Steve’s Going to College

Teno Luigi

It’s Friday night and I’m in bed with two dudes again. Tony is snoring already, and Teno seems content to stay awake a while longer, sticking his fingers up my nose and giggling. Every few minutes he insists that there’s a monster and we hide under the blankets until we’re safe again. It’s only 8pm but I’m getting tired. The fact that I’ve had both pillows hijacked and someone’s kicking me in the back motivates me to get out of bed.

Once they’re both knocked out it’s tempting to go sleep in Teno’s Thomas the Train bed. I know we’ll be up at 6am watching Tom and Jerry and eating Cocoa Pebbles in bed even though it sends Tony into a dust-busting frenzy. But Tony’s out of bed now, saying he wants to make out before the little Führer realizes we’re not in the room with him. I remind him of my rule – no talking about Teno for at least 30 minutes afterwards. It makes me feel gross. And the kind of thing your parents did, but that you always told yourself they never did goes down in a kind of disturbingly close vicinity to a plastic, train-shaped bed.

Steve’s going to collage. I know, because he’s wearing the Spitfire hat he always puts on when he goes to college. He’s looking mighty preppy in his khaki pants and long-sleeved, green-striped polo. I’m not sure his hat or his black Old Skool Vans really complete the look, but I had a hard enough time getting him to let me comb his hair today so I’m not asking any questions.

“College” is a cat-clawed green couch that my landlords left behind when they moved to Florida. And Steve is my three-year-old son, Teno. Most of the time, thankfully, he’s just Teno – a poorly behaved little kid who will only eat food off of toothpicks and who will only sleep in jeans, never pajamas. Once in a while he’s Spider-Man, wearing his skateboard helmet and jumping off our Ikea furniture. But today he’s Steve, the doofusy guy from Blue’s Clues, and he’s off to college just like real Steve was on his finale episode before the even more doofusy Joe took over. As much as I hate the Steve outfit, I am glad he’s never Joe. I don’t know where I would ever find him a purple sweater with purple squares on it.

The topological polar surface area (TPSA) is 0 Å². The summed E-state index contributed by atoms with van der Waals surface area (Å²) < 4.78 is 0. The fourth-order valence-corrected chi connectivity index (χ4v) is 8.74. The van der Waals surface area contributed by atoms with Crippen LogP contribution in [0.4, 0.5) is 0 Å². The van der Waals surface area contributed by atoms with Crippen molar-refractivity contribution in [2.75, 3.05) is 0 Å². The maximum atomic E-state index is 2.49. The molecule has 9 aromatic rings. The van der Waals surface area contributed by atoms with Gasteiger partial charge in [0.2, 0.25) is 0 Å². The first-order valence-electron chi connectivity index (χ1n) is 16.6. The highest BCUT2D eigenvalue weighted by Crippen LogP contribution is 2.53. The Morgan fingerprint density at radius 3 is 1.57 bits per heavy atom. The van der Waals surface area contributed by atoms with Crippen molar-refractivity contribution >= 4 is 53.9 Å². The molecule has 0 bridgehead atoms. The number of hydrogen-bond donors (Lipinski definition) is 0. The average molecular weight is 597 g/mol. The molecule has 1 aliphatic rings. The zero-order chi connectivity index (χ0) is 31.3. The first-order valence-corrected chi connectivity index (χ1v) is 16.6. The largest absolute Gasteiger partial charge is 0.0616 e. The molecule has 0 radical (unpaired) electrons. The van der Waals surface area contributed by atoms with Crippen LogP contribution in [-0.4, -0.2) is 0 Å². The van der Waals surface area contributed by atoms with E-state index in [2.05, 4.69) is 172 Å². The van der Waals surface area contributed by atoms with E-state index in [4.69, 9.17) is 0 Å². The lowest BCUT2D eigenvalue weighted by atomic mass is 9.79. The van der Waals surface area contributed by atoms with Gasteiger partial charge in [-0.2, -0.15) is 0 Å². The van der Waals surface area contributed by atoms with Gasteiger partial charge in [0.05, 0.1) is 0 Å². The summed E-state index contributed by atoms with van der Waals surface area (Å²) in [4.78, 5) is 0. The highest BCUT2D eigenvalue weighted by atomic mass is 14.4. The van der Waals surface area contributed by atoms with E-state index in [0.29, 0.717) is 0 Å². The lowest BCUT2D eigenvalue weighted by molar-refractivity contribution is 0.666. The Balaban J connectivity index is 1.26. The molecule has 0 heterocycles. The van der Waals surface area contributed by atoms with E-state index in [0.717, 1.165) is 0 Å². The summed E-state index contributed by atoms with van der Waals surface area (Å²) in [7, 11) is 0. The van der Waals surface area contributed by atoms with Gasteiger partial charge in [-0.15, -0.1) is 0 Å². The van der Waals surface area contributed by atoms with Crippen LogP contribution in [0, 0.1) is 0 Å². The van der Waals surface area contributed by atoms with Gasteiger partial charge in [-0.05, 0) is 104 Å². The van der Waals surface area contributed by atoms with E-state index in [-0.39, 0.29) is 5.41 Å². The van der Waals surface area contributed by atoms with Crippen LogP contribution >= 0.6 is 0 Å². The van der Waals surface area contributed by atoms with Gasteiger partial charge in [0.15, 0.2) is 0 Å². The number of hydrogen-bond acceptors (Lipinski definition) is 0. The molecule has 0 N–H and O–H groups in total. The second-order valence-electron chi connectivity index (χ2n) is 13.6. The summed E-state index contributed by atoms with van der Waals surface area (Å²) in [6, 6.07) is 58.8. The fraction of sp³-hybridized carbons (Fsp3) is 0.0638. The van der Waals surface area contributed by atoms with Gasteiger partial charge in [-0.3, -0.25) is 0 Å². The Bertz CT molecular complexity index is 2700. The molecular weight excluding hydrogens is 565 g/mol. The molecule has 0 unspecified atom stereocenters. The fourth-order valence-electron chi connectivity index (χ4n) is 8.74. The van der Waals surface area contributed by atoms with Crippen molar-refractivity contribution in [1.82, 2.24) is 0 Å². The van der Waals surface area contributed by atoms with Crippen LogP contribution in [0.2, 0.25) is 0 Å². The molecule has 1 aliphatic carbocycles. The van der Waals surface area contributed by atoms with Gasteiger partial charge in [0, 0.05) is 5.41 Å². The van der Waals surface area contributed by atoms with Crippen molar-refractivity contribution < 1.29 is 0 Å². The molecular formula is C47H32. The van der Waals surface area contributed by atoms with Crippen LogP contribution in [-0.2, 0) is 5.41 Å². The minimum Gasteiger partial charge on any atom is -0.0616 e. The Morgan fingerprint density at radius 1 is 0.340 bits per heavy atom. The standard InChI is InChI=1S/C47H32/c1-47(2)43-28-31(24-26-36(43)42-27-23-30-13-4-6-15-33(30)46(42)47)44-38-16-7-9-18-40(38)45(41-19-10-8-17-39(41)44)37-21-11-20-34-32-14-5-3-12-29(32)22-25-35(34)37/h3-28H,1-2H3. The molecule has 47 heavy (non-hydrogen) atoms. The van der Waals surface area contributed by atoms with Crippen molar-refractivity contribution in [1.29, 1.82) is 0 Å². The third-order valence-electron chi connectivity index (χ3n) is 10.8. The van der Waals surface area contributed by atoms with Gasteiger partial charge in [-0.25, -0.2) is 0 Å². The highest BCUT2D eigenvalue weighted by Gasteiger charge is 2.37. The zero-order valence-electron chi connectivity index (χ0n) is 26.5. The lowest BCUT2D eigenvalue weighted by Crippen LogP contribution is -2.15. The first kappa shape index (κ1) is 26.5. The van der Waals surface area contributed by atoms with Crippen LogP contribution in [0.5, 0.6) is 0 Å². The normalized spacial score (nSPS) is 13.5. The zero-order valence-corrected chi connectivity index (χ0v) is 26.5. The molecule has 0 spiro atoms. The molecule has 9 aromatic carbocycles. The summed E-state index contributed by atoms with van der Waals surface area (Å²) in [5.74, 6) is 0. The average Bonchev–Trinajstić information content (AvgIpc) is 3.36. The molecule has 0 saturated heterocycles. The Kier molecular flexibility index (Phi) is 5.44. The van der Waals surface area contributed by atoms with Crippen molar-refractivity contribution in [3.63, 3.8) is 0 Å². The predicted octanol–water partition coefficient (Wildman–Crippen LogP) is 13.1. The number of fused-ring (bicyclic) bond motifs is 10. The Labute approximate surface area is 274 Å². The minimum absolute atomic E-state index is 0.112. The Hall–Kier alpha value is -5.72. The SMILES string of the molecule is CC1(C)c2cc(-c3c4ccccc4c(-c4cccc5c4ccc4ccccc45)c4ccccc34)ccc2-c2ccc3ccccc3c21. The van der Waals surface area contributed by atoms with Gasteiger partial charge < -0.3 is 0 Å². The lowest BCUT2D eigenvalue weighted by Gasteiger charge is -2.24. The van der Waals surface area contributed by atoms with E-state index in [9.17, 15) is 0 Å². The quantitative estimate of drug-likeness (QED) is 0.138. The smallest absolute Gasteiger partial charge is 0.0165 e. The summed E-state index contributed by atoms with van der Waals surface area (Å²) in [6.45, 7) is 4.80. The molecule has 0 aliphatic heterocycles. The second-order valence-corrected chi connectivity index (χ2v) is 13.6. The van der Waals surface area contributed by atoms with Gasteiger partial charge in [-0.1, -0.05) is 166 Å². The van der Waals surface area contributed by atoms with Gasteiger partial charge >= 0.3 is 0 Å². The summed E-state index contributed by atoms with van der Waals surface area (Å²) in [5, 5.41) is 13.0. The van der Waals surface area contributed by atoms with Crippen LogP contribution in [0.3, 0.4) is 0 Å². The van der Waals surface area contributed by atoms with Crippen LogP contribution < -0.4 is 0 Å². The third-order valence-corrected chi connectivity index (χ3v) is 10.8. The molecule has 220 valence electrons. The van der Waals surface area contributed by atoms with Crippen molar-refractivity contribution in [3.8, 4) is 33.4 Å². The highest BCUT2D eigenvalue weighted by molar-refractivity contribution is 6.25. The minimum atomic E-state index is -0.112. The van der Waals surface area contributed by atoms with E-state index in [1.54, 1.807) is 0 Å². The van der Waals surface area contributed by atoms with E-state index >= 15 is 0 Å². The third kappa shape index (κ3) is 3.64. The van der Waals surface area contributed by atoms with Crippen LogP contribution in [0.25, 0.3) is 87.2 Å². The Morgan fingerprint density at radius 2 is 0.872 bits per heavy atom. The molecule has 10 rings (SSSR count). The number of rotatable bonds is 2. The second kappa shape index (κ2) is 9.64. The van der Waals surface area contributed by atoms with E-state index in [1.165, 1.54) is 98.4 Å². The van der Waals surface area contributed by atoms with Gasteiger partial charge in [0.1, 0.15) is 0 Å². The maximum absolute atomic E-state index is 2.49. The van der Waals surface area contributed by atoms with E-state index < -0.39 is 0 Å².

Every time Steve goes to college it reminds me that Steve will probably really go to college. He’ll be a grown up and do what I’m doing right now, only instead of messing around with his iPhone he’ll be messing around with a way better iPhone. Or maybe our cell phone towers will have succeeded in killing off most of the bee population by then, leaving plants unfertilized and sending us into a global famine. Cell phones will have been banned and Steve will be reading a digital magazine while his kid gets Play-Doh all over the carpet, if kids still play with Play-Doh then.

But the bees will make a comeback, mostly thanks to Steve’s amazing work in insect biology. Which is good news, because on top of being a world-reknown bee scientist, Steve is also an award-winning pastry chef and his nougat was suffering from lack of honey.

Tony and I have no idea what we’re doing. I think most parents feel that way, but most of the parents we hang out with wanted to be parents in the first place. It’s not really a fair comparison. It’s like, yeah, a shark and a tiger can both swim. But the shark was built for the water. The tiger only swims when she’s forced into the water by danger or hunger – or the fear that she might be too old to swim if she tries to swim after she turns 30 and gets her shit together a little bit – or something like that. We used to do our laundry in Boystown because there were no children there. We were tigers.